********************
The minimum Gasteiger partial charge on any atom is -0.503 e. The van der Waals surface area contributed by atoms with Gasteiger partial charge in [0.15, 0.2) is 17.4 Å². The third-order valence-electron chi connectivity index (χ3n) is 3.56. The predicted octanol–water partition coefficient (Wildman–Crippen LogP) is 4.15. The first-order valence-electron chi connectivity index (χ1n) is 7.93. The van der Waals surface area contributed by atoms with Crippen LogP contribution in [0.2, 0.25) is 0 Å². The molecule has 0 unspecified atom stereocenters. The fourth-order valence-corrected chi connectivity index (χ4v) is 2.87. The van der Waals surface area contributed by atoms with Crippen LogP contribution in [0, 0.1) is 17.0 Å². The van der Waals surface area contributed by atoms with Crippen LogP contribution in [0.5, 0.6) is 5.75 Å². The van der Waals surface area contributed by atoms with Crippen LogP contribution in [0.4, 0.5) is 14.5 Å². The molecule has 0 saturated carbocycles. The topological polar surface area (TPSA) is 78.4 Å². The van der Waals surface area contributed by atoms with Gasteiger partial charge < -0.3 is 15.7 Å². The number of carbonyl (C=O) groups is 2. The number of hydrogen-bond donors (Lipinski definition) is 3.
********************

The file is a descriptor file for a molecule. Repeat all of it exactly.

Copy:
The minimum Gasteiger partial charge on any atom is -0.503 e. The van der Waals surface area contributed by atoms with Gasteiger partial charge in [0.15, 0.2) is 17.4 Å². The third-order valence-electron chi connectivity index (χ3n) is 3.56. The predicted octanol–water partition coefficient (Wildman–Crippen LogP) is 4.15. The first-order valence-electron chi connectivity index (χ1n) is 7.93. The van der Waals surface area contributed by atoms with Crippen LogP contribution in [0.2, 0.25) is 0 Å². The molecule has 0 unspecified atom stereocenters. The fourth-order valence-corrected chi connectivity index (χ4v) is 2.87. The van der Waals surface area contributed by atoms with Crippen LogP contribution in [0, 0.1) is 17.0 Å². The van der Waals surface area contributed by atoms with Crippen LogP contribution in [0.5, 0.6) is 5.75 Å². The van der Waals surface area contributed by atoms with Crippen LogP contribution in [0.4, 0.5) is 14.5 Å². The molecule has 0 saturated carbocycles. The topological polar surface area (TPSA) is 78.4 Å². The van der Waals surface area contributed by atoms with Gasteiger partial charge < -0.3 is 15.7 Å². The number of carbonyl (C=O) groups is 2. The number of hydrogen-bond donors (Lipinski definition) is 3.